Another seminar at Cleveland State dealt with Karl Marx and his assorted works.  Now this may sound stupid, but I was a tad shy at the time with my Essential Karl Marx paperback and reams of print-outs from reference books.   I mention that because one of the eBay writer’s TOP TEN GREAT BOOKS is the classic Vladimir Nabovosky book Lolita.    Well!  at the time I was in college ten-twenty years ago I would have kept THAT book in my book bag.      I have the book now for sale (I think.)   No, I haven’t been so inclined to read it.

While on that general subject, it always amuses me to recall that when I was a girl THE banned book (really…banned!) was Forever Amber,   by Kathleen Winsor.    Well, let me tell you…that book was not very interesting to me when I tried to read it years and years ago…and I never did find the titillating parts that I thought were hiding within the book.     Recently, like last year, I finally found out that the book was banned for political reasons…not for…well, you know…sexy stuff.  😉

So…good luck with those lists!

Do We Even Want to be Entertained? ReBlogged, Legends of Windemere

Excellent article on what we expect from entertainment. This is my first visit to Charles Yallowitz’s blog LEGENDS OF WINDEMERE, and like it a lot. I agree that when I like a film or book…I LIKE it…and I don’t care what the critics say. Some of my favorites are works that others say are terrible. Thanks for enabling the RE=BLOG button! 🙂

Legends of Windemere

So, I’ve been wondering this for a while now.  I wasn’t sure how to write this up either and have gone through it in my head many times.  Then I stumbled onto this part from a Suicide Squad review:

“In my sensible critical opinion, Suicide Squad wasn’t a complete disaster, but inexcusably mediocre. To be fair, the audience I saw the film with appeared to love every frame: big laughter, cheers for the action and clapping as the credits rolled. Is there a disconnect between critics and audiences?”

Now, I’m not going to touch on the question because I have another one.  Are people disconnecting themselves from movies, shows, and books before they even start?  I’ve seen so many people swear that something will be bad for months and then they begrudgingly indulge.  SURPRISE!  They didn’t like it for exactly the reasons either they said or the critics declared.  Sometimes word for…

View original post 672 more words

Missing Book finally Found

Here is something I wrote last week…sort of a poem/prayer…when I could not find a book that I had sold, and knew I had in my inventory.  My inventory has nearly two thousand books, all shelved in numerical order.     In theory, if I am looking for book number 452, it should be right there on the shelf between #451, and #453.   How easy is that?   The volume is always there….unless its not.    If it’s not, I undertake a frantic and massive search, and usually it turns up misplaced, behind other books on the shelf, in over-sized spaces, or having lost its number sticker.

I’ve blogged about this before…bragging (sort of) about my great system, which is basically fool-proof.     I am dedicated to filling orders from Amazon, and all my other venues, rapidly—most orders go out the same day they are received.      I am paranoid about maintaining my 100% performance rate, as the competition is fierce.   The description wording must be precise, and I always mention every little bend, pencil mark, dog-ear…in great detail.     If I say the book is “good” it is usually “very good” or better.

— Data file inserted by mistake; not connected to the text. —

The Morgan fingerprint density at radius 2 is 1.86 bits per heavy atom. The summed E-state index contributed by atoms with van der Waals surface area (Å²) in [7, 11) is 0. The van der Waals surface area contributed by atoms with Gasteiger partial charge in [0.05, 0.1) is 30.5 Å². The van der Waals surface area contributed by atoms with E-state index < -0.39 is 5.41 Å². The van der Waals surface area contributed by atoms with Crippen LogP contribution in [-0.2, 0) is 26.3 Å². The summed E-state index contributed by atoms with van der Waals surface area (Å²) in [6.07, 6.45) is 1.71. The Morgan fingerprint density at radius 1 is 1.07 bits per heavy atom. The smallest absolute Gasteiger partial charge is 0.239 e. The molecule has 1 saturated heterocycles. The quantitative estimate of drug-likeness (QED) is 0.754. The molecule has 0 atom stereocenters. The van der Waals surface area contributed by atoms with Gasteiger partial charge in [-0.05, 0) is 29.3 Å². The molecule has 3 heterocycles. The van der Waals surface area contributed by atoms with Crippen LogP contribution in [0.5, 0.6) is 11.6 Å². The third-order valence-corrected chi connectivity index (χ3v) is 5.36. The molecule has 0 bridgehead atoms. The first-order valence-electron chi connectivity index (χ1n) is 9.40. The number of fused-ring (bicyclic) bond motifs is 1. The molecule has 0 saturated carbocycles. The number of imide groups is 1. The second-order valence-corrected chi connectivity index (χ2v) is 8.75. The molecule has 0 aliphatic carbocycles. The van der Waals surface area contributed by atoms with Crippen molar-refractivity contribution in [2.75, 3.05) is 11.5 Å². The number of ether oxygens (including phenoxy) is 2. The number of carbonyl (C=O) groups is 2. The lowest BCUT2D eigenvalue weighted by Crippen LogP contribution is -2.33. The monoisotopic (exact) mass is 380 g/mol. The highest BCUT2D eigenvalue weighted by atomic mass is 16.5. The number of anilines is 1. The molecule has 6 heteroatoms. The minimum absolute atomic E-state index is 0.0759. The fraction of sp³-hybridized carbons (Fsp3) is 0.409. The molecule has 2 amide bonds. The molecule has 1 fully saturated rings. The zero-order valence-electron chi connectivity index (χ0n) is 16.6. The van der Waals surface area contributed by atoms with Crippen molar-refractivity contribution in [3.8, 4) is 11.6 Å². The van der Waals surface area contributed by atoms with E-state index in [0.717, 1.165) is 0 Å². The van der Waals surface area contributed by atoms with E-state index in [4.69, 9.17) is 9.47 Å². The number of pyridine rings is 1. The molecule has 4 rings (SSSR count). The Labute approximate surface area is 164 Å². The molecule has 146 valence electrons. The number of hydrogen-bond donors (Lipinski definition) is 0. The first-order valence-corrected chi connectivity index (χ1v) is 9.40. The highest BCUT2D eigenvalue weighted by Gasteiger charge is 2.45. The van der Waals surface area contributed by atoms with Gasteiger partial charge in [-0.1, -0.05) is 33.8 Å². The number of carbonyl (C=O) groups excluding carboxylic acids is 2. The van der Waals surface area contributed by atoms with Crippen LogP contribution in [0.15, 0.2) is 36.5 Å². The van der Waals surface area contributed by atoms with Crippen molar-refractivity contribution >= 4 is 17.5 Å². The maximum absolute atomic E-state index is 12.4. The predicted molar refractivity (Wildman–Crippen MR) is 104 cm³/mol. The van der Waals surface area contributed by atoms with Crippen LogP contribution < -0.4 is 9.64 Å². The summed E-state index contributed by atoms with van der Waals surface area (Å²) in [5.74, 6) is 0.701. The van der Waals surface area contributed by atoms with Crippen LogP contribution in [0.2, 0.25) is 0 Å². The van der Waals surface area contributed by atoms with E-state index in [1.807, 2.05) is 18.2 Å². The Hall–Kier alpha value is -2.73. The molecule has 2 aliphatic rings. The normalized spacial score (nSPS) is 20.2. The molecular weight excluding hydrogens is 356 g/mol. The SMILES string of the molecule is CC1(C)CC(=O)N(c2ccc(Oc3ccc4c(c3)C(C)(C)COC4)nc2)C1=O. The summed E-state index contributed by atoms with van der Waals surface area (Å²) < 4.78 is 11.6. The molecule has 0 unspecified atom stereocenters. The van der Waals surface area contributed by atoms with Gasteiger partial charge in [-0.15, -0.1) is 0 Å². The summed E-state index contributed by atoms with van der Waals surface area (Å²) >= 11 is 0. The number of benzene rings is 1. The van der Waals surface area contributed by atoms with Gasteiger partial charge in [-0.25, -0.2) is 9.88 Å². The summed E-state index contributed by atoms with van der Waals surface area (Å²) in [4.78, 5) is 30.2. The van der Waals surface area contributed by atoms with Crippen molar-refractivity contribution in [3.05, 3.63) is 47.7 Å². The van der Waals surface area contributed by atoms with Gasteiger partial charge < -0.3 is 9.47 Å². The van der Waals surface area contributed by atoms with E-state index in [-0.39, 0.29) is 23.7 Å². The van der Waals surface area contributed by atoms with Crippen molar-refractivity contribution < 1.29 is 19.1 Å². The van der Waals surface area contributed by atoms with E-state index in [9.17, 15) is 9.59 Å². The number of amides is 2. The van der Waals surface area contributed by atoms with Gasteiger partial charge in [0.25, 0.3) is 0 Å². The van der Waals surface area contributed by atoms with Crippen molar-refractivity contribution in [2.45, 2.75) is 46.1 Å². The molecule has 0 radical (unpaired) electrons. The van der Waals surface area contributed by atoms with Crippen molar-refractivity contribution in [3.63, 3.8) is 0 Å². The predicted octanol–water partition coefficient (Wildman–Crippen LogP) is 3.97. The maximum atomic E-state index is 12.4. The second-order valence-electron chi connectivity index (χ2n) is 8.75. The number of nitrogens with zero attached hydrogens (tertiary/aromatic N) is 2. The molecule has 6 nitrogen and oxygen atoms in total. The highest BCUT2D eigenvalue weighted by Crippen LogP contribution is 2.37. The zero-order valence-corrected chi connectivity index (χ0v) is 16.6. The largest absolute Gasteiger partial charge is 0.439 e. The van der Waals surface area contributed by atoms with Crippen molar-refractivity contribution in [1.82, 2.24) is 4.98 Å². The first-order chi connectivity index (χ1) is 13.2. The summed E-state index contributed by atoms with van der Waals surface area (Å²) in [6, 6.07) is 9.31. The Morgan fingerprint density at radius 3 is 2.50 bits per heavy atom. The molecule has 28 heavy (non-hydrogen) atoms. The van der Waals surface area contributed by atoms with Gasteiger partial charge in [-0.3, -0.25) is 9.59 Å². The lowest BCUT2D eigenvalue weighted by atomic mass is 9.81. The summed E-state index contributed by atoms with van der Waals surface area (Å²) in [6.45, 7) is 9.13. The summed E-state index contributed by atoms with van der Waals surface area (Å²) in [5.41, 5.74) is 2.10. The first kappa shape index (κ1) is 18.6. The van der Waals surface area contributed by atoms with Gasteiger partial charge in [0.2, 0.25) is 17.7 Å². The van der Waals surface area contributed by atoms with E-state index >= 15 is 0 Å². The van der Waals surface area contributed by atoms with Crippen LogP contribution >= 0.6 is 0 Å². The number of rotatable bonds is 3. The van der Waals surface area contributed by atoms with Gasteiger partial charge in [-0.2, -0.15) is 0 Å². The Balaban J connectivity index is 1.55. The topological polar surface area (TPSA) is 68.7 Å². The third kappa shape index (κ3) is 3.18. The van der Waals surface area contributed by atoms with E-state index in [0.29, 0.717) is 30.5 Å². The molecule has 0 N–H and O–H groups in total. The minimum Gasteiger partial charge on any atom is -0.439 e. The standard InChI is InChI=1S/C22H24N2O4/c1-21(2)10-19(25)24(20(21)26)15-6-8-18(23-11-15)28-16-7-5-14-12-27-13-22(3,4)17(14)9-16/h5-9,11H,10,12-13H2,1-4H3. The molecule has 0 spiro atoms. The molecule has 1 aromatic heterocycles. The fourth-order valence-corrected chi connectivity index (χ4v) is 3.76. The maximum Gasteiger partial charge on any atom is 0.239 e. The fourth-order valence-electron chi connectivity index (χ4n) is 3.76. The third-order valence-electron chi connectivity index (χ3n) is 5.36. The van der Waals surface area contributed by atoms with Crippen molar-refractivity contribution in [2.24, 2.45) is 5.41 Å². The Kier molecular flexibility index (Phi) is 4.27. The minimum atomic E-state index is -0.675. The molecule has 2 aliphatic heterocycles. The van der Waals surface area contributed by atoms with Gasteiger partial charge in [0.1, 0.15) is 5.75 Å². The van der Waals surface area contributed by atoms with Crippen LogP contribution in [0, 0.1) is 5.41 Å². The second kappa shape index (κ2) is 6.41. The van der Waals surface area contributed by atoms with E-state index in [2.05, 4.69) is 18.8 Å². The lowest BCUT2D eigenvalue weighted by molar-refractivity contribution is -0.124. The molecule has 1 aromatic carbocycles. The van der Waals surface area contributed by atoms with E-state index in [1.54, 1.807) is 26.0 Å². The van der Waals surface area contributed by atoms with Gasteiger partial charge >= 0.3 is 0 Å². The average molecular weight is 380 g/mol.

Without further ado, here is my account of my latest fiasco….which in the end turned out well, the book was located and shipped on time.    However…it was missing for a whole day and a half, and I was beginning to panic.      So I did what many self-respecting bloggers would do in my situation—write a poem.

Missing Book

Book Inventory is nice
in numerical order
instead of by price
or subject, size or color.

How hard can it be
to follow the scheme
with consecutive numbers
as the predominant theme.

It must be mischievous Fate
humor sense so gigantic—
it seems that this date
I have lost the Titanic!

A buyer waiting
counts on me for his book
what worries me is how long
the finding it took!

©Sometimes, 2016

 

 

 

My favorite all-time book: Snow Treasure

When I was about eight years old, our teacher read a book to us in class.   Teachers did that often in those days, and I suppose they still do.  I hope so!    The book was Snow Treasure: A story of courage and adventure, written by Marie McSwigan, published in 1942.     Here’s the back cover blurb:

Now every sled ride was a matter of life and death

Peter Lundstrom never thought he would become a hero.   But that bleak winter of 1940 was like no other.   Nazi troops parachuted into Peter’s tiny village and held it captive.  Nobody thought they could be defeated—until Uncle Victor told Peter how the children of the village could fool the enemy.

It was a dangerous plan.   Peter and his friends had to slip past Nazi guards with nine million dollars in gold hidden on their sleds.  It meant risking their country’s treasure—and their lives.

This book was the ONE thing I wanted for Christmas that year.   My mother, broke as a churchmouse, but determined to do what she could to make our holiday wishes.     There was a small stack under the tree…some undies, and socks, maybe some school supplies like pencils or notebooks…and I opened all of the packages as politely as possible, all the time anticipating the gift that I really wanted.    Finally there was one present left for me, and when I opened it, I found a box of TIDE soap powder.   My poor little heart sank until I realized that the package was not what it appeared to be.  My book!   My book!